|Publication number||US5525878 A|
|Application number||US 08/315,428|
|Publication date||Jun 11, 1996|
|Filing date||Sep 30, 1994|
|Priority date||Sep 30, 1994|
|Publication number||08315428, 315428, US 5525878 A, US 5525878A, US-A-5525878, US5525878 A, US5525878A|
|Inventors||Harry C. Buchanan, Jr., Richard E. Wainwright, Peter S. Zhou|
|Original Assignee||Itt Automotive Electrical Systems, Inc.|
|Export Citation||BiBTeX, EndNote, RefMan|
|Patent Citations (16), Referenced by (10), Classifications (15), Legal Events (4)|
|External Links: USPTO, USPTO Assignment, Espacenet|
This invention relates to the field of electric motor control and more particularly to apparatus and method for limiting high current flows associated with excessive torque conditions. The invention has particular application to a drive motor for a windshield wiper but finds utility in other motors connected for driving a load along a repeating path. In cases wherein movement of the load is temporarily blocked by an obstruction, such as ice or crusted snow on a windshield, the motor may exert excess torque in an attempt to clear the blockage. This may lead to excess current flow and consequent damage to the motor.
Contemporary windshield wiper systems require drive motors able to deliver a wide range of speeds and torques. When operating at lower speeds and higher torques the motor is generally outside its operating region of maximum efficiency. Under such operating conditions the motor easily overheats, thereby increasing armature resistance, further raising the heat and the current flow until a circuit breaker disengages or the motor burns up.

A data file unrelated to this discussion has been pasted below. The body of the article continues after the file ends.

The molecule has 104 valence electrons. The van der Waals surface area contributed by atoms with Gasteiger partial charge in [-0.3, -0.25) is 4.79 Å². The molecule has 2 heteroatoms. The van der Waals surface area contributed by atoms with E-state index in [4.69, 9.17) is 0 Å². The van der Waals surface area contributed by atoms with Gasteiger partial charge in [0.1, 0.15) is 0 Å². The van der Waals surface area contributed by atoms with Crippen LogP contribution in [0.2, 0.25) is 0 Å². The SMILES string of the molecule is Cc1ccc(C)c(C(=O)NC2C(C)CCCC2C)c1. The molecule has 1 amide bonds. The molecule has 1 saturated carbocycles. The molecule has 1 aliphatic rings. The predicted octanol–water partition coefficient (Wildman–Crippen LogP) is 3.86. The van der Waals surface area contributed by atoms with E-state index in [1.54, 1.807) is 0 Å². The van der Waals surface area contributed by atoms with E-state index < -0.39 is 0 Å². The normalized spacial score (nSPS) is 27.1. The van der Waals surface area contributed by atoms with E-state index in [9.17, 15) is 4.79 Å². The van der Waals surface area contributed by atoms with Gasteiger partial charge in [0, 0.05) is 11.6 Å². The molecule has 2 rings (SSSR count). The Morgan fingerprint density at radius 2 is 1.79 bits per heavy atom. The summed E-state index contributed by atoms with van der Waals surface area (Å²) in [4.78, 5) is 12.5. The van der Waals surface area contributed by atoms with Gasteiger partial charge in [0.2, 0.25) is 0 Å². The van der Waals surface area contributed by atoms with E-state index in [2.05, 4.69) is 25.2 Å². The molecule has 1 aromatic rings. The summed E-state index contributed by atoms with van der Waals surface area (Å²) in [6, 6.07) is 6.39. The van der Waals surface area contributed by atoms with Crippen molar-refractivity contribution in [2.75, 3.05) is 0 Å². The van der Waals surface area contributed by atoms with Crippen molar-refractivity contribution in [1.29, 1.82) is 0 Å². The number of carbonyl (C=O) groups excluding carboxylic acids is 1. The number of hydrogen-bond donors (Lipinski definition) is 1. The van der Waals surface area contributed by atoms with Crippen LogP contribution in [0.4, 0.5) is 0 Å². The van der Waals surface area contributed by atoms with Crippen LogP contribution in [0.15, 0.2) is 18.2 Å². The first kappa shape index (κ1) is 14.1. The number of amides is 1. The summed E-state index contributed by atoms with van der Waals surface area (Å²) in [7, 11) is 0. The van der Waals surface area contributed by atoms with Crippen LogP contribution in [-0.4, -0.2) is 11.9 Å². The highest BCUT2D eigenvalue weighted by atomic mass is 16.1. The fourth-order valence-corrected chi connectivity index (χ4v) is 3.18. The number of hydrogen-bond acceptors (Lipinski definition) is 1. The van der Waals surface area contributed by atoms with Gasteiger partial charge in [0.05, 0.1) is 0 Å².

It is a principal object of this invention to limit the current flow to an electric drive motor in such a manner as to deal effectively with conditions of high torque requirements without suffering damage in the process.
This invention limits the output torque (and input current) of an electric motor to a predetermined, relatively high level which can be tolerated for repeated short periods of time. A sensing device such as a switch senses the arrival of a motor load at a predetermined position. If the load fails to arrive at the predetermined position for a predetermined period of time, then the motor driving current is repeatedly, and temporarily, interrupted.
In the preferred embodiment there is a feedback circuit which senses motor supply current flowing through a power FET and adjusts the base voltage to limit the current to the predetermined level. The position sensor, transmits a signal to a delay circuit when the motor returns its load to the predetermined position. If the motor fails to return its load to the predetermined position for the predetermined period of time, then the delay circuit enables operation of an oscillator. The oscillator periodically switches off the power FET, so the motor operates in short, reasonably powerful bursts. This enables the motor to work against a blockage without suffering permanent damage.